I thought that I had covered many of the important topics regarding healing from burnout, which is the reason I have not published anything in over a week. I have covered what burnout is, talked about the symptoms and solutions, ways to find self-love and why self-love is important, high school burnout, emotional burnout, tips to tackle stress while going through burnout, meditation apps, and much more. There is, however, one additional subject I would like to address: losing friends in tough times.
In fact, with this topic, I would like to start the Tough Times series, which will cover themes such as staying strong, staying focused, having a positive attitude, etc in tough times,
“When the going gets tough, the tough get going”. We all know that saying, don’t we? However, when the going gets tough, the tough may walk alone or in smaller company.
Throughout our lives we get to meet a lot of people, and some of them grow to be our friends. The term “friend” is sometimes loosely given. The guy you play darts with at the pub is probably great for fun, games, and some drinking, but that doesn’t mean that he is going to be there for you if you have an emergency. Well, you can obviously always ask 😉 Asking doesn’t hurt, but you get my point, though, right?
A Little Story
Not my story, no. I already shared some of my experiences from my burnout. I would like to use another example here.
A friend of mine – let’s call her Tanya – was diagnosed with aggressive breast cancer several years ago. She is a single mom. Her ex-husband (and the father of her children) was battling a life-threatening disease at the time as well …
Tanya is very beautiful and she has always been popular in town. She had many “friends”. When she started her chemo treatment, she still received encouraging messages from her contacts on Facebook, but she later told me that the ones she had genuinely believed to be her friends “couldn’t deal” with what she was going through and they turned away from her, didn’t talk to her again … I told her that those people had never been her friends, since a true friend would never do that.
This woman who used to be so popular and who was invited everywhere, now found herself mostly alone, surrounded by only a handful of people who truly cared for her. This handful of people were her true friends.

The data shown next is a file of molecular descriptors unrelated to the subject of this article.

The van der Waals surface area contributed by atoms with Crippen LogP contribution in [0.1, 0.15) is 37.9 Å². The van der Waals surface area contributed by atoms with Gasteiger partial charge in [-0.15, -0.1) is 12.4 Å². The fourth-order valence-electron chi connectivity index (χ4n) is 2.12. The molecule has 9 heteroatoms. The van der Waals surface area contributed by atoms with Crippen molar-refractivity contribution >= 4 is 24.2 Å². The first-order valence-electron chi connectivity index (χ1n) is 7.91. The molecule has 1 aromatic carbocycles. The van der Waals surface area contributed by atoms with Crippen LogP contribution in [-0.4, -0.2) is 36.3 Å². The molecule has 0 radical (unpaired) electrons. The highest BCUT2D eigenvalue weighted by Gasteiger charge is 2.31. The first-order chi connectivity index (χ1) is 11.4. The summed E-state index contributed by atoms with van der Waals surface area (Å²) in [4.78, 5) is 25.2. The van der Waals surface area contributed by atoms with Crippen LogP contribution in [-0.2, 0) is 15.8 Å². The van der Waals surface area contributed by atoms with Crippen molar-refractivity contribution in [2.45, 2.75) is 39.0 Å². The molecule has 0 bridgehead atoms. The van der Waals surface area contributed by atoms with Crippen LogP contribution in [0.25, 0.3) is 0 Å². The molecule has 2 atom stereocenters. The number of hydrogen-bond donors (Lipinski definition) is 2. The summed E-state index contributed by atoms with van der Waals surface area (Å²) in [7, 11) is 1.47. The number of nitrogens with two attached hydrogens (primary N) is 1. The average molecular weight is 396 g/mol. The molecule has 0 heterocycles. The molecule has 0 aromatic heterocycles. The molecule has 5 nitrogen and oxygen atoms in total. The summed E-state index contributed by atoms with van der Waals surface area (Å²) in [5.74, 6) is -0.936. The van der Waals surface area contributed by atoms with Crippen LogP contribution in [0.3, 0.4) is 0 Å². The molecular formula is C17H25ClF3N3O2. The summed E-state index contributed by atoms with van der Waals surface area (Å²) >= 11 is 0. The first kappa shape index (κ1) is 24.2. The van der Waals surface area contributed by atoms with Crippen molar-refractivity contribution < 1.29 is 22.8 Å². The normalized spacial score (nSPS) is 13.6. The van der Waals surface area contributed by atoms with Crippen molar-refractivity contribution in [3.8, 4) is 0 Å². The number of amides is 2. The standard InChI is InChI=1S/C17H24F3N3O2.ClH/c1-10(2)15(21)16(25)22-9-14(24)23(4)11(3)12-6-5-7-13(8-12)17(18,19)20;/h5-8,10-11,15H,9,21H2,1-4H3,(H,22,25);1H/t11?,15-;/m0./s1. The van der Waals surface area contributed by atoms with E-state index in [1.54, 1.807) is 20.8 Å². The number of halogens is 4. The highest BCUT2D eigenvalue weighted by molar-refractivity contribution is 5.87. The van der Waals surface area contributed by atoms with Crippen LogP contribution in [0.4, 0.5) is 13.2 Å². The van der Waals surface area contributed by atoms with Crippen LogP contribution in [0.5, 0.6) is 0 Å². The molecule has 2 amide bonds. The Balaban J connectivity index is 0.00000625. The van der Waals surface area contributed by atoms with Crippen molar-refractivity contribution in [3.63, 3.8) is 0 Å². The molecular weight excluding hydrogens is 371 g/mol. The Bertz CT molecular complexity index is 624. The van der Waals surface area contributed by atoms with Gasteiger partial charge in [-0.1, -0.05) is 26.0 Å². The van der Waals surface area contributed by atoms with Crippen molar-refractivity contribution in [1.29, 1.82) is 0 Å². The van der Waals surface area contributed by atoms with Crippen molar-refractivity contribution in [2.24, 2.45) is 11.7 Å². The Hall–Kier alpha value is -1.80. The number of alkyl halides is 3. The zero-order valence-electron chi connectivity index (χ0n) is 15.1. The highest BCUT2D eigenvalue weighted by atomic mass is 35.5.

You Didn’t Lose Your Friends
When you find yourself in a tough spot or are going through difficult times, you do not lose people. It is more like a sifting process which will show you who really cares about you. This is what my friend Tanya learned when she had cancer. She healed, by the way 🙂 which was wonderful news!
I came up with this quote here: “Diseases and tough times are like a friendship sieve, showing you who your true friends are“. This was based on my experience with burnout, since my friendship circle also grew smaller because of it.
In the end, I realized that I had not really lost those people. They only showed me who they were. In fact, I would even say that in this way burnout did me a favor, by weeding out the fake friends. This is what I believe always happens when someone is going through a rough patch.
How many will be there for you when you are battling a life threatening disease, when you are wrongfully accused of something, or when you find yourself in any other kind of devastating circumstance? Those extreme situations bring out the best or the worst in people, allowing you to see who they are.
When you are going through depression it is hard to talk to someone without hearing the usual “you’ll get over it” “Get over yourself” unless that person truly knows you and understands that you may need a listening ear, which is what a true friend would offer, right?
It is hard to find understanding on a long term basis or as long as you are receiving treatment, because burnout can last for months and even years, so some people may choose to opt out of being there for you …
Things Happen for a Reason
People can come into our lives to stay, but some are only meant to be with us for a short time and when it is time for them to leave, then it is best to accept that. When I went through burnout, one person who had been important to me for 10 years also left, and in the end, all I could do was accept it, forgive, and move on.
Sometimes doors close, but that doesn’t mean that the path is interrupted. When a door closes, a new one opens and it could very well be a better one.
You come out of a battle hardened and scarred, and every battle suffers its losses. When you rebuild on a stronger foundation, you may find yourself with more reliable allies for the next struggle – but let’s just hope that another fight won’t come 😉
And if someone seems lost to you, then he or she will come back if he/she truly loves you, but in case they don’t, accept that and let go.
I believe that this doesn’t only count for burnout, but for anything in life, like my friend Tanya for example, and there are so many more examples everywhere in the world. Many people probably have a story of woe where they lost friends.
When people leave you during tough times, perhaps they were not meant to stay. Maybe their departure made room for someone better in your life.
Losses are hard in every battle, but the foundation for a new beginning always gives hope. So, if you feel like crying over those losses, then do, let it out; but after that, do not keep bemoaning them, and rejoice in the true friends that you have around you, for they are your treasure.